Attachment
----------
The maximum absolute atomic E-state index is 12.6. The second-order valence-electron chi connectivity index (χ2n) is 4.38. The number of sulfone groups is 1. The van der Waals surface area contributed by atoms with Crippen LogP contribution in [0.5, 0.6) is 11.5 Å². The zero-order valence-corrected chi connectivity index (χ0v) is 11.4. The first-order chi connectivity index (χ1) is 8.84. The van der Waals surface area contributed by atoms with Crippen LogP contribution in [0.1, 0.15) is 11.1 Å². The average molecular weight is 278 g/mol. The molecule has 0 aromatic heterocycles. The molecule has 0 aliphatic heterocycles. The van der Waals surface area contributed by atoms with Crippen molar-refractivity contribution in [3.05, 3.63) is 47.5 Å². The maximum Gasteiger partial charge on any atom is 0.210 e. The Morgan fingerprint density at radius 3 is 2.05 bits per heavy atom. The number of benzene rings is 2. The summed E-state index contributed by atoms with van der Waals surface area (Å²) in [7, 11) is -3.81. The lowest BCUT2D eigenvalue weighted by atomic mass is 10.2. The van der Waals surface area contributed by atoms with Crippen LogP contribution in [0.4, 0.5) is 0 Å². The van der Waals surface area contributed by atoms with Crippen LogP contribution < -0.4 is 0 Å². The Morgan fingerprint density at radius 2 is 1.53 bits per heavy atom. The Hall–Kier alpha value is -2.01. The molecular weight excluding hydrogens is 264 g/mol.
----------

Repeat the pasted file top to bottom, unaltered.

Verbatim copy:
The maximum absolute atomic E-state index is 12.6. The second-order valence-electron chi connectivity index (χ2n) is 4.38. The number of sulfone groups is 1. The van der Waals surface area contributed by atoms with Crippen LogP contribution in [0.5, 0.6) is 11.5 Å². The zero-order valence-corrected chi connectivity index (χ0v) is 11.4. The first-order chi connectivity index (χ1) is 8.84. The van der Waals surface area contributed by atoms with Crippen LogP contribution in [0.1, 0.15) is 11.1 Å². The average molecular weight is 278 g/mol. The molecule has 0 aromatic heterocycles. The molecule has 0 aliphatic heterocycles. The van der Waals surface area contributed by atoms with Crippen molar-refractivity contribution in [3.05, 3.63) is 47.5 Å². The maximum Gasteiger partial charge on any atom is 0.210 e. The Morgan fingerprint density at radius 3 is 2.05 bits per heavy atom. The number of benzene rings is 2. The summed E-state index contributed by atoms with van der Waals surface area (Å²) in [7, 11) is -3.81. The lowest BCUT2D eigenvalue weighted by atomic mass is 10.2. The van der Waals surface area contributed by atoms with Crippen LogP contribution in [0.4, 0.5) is 0 Å². The van der Waals surface area contributed by atoms with Crippen LogP contribution < -0.4 is 0 Å². The Morgan fingerprint density at radius 2 is 1.53 bits per heavy atom. The Hall–Kier alpha value is -2.01. The molecular weight excluding hydrogens is 264 g/mol.